(Source: Environmental Success Balance 2002 of Duales System Deutschland AG, www.gruenerpunkt.de)
Clean Production Action

Future predictions for packaging in Germany
Predictions of 15% decrease in waste 2000-2005 (Prognos Institute) No untreated waste to landfill in 2005 will lead to more reductions (more reuse and recycling) Mechanical biological treatment will be used more in future (versus incineration)
Clean Production Action

Re-use in Europe
On average in the European Union, about one third of the packaging for soft drinks, mineral water and wine is reused The highest reuse rates are achieved in Denmark, Finland, Germany and Sweden; in some cases more than 90 percent of the volume bottled (glass and PET) is reused in these countries.
Clean Production Action

Beverage bottle reuse -Europe
WINE REUSE: Austria (83 percent); Finland (71 percent); Sweden reuses 55 percent, Portugal around 50 percent; Spain 32 percent and Germany 29 percent. SOFT DRINK REUSE: Austria, Germany, Sweden, Finland and Portugal reuse between one third and two thirds of the glass packaging. Denmark achieves 80 percent, followed by Germany with 61 percent. BEER and MINERAL WATER: higher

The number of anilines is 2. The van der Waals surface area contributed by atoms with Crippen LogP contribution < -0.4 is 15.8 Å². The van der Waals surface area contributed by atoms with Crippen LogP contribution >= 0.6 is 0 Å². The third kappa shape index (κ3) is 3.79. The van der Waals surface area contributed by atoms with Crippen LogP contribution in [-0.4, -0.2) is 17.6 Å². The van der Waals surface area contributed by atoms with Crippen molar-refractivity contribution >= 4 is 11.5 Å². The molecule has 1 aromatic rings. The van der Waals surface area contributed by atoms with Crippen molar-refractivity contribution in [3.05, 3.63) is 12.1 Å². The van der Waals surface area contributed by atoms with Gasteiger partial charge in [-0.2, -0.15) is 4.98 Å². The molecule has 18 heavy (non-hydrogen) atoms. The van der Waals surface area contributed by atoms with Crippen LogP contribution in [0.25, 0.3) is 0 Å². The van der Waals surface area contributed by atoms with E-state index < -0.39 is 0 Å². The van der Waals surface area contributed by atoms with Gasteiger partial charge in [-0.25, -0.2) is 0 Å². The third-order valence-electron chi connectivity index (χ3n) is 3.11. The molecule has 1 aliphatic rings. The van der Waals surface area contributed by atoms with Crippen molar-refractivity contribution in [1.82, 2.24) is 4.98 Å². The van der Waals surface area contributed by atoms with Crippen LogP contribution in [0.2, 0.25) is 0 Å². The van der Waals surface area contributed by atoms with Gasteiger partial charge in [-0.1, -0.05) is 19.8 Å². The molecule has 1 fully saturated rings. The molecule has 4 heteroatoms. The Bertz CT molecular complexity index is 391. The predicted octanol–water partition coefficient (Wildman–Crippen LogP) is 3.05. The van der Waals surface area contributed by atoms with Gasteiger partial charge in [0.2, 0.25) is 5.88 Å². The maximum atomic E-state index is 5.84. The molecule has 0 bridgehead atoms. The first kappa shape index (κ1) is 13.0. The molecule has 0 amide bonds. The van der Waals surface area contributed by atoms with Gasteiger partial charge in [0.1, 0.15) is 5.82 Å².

Clean Production Action

Germany’s Closed Material and Waste Management Act 1996
Aim to eliminate the dumping of untreated waste entirely within 20 years, as a result of the progress made in recovery technology.
EPR in Germany extended to:
Waste from Electrical and Electronic Equpment (WEEE) End of Life Vehicles (EoLV) Carpets and textiles Biowaste Construction waste Batteries
Clean Production Action

EU focus on Product Policy finds PVC a difficult waste problem
Green Opposition in Europe to PVC plastic leads to demands for phase out in cars and waste from electrical and electronic equipment